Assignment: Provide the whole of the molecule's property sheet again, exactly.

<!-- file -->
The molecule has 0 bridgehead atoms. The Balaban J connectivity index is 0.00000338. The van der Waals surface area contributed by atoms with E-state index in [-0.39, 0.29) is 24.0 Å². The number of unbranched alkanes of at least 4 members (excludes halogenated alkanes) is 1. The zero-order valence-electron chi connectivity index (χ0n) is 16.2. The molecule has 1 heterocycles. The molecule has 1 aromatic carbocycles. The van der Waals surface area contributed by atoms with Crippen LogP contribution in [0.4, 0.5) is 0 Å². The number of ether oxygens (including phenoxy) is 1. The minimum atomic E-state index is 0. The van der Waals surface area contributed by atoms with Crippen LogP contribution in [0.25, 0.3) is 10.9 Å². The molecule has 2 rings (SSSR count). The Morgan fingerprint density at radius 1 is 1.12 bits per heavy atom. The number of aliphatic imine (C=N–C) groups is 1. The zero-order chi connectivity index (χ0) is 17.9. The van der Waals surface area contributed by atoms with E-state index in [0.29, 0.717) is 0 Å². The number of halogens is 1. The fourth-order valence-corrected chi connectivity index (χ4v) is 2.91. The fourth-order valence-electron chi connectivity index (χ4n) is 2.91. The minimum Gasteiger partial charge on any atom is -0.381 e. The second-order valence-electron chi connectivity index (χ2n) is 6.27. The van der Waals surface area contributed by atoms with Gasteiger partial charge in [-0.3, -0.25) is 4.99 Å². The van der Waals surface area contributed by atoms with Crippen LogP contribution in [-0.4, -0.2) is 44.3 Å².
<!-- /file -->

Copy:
The molecule has 0 bridgehead atoms. The Balaban J connectivity index is 0.00000338. The van der Waals surface area contributed by atoms with E-state index in [-0.39, 0.29) is 24.0 Å². The number of unbranched alkanes of at least 4 members (excludes halogenated alkanes) is 1. The zero-order valence-electron chi connectivity index (χ0n) is 16.2. The molecule has 1 heterocycles. The molecule has 1 aromatic carbocycles. The van der Waals surface area contributed by atoms with Crippen LogP contribution in [0.4, 0.5) is 0 Å². The number of ether oxygens (including phenoxy) is 1. The minimum atomic E-state index is 0. The van der Waals surface area contributed by atoms with Crippen LogP contribution in [0.25, 0.3) is 10.9 Å². The molecule has 2 rings (SSSR count). The Morgan fingerprint density at radius 1 is 1.12 bits per heavy atom. The number of aliphatic imine (C=N–C) groups is 1. The zero-order chi connectivity index (χ0) is 17.9. The van der Waals surface area contributed by atoms with E-state index in [0.29, 0.717) is 0 Å². The number of halogens is 1. The fourth-order valence-corrected chi connectivity index (χ4v) is 2.91. The fourth-order valence-electron chi connectivity index (χ4n) is 2.91. The minimum Gasteiger partial charge on any atom is -0.381 e. The second-order valence-electron chi connectivity index (χ2n) is 6.27. The van der Waals surface area contributed by atoms with Gasteiger partial charge in [-0.3, -0.25) is 4.99 Å². The van der Waals surface area contributed by atoms with Crippen LogP contribution in [-0.4, -0.2) is 44.3 Å².